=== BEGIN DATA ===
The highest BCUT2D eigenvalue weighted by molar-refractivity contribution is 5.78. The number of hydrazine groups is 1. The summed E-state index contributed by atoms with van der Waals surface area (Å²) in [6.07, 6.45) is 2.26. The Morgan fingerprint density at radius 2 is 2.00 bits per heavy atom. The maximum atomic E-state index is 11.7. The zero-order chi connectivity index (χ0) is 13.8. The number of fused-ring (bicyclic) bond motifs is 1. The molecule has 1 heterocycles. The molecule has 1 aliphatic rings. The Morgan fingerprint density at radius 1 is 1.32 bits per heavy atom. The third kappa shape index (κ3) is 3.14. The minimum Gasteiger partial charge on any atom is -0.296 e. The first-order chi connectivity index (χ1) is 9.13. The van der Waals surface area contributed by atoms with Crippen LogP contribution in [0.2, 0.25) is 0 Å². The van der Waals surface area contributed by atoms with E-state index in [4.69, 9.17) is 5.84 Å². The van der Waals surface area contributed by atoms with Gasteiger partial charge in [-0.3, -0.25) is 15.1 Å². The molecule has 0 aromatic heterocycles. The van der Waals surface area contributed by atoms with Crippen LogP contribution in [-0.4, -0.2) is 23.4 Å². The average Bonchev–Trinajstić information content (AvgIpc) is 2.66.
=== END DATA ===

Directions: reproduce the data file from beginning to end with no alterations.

The highest BCUT2D eigenvalue weighted by molar-refractivity contribution is 5.78. The number of hydrazine groups is 1. The summed E-state index contributed by atoms with van der Waals surface area (Å²) in [6.07, 6.45) is 2.26. The Morgan fingerprint density at radius 2 is 2.00 bits per heavy atom. The maximum atomic E-state index is 11.7. The zero-order chi connectivity index (χ0) is 13.8. The number of fused-ring (bicyclic) bond motifs is 1. The molecule has 1 heterocycles. The molecule has 1 aliphatic rings. The Morgan fingerprint density at radius 1 is 1.32 bits per heavy atom. The third kappa shape index (κ3) is 3.14. The minimum Gasteiger partial charge on any atom is -0.296 e. The first-order chi connectivity index (χ1) is 9.13. The van der Waals surface area contributed by atoms with Crippen LogP contribution in [0.2, 0.25) is 0 Å². The van der Waals surface area contributed by atoms with E-state index in [4.69, 9.17) is 5.84 Å². The van der Waals surface area contributed by atoms with Gasteiger partial charge in [-0.3, -0.25) is 15.1 Å². The molecule has 0 aromatic heterocycles. The van der Waals surface area contributed by atoms with Crippen LogP contribution in [-0.4, -0.2) is 23.4 Å². The average Bonchev–Trinajstić information content (AvgIpc) is 2.66.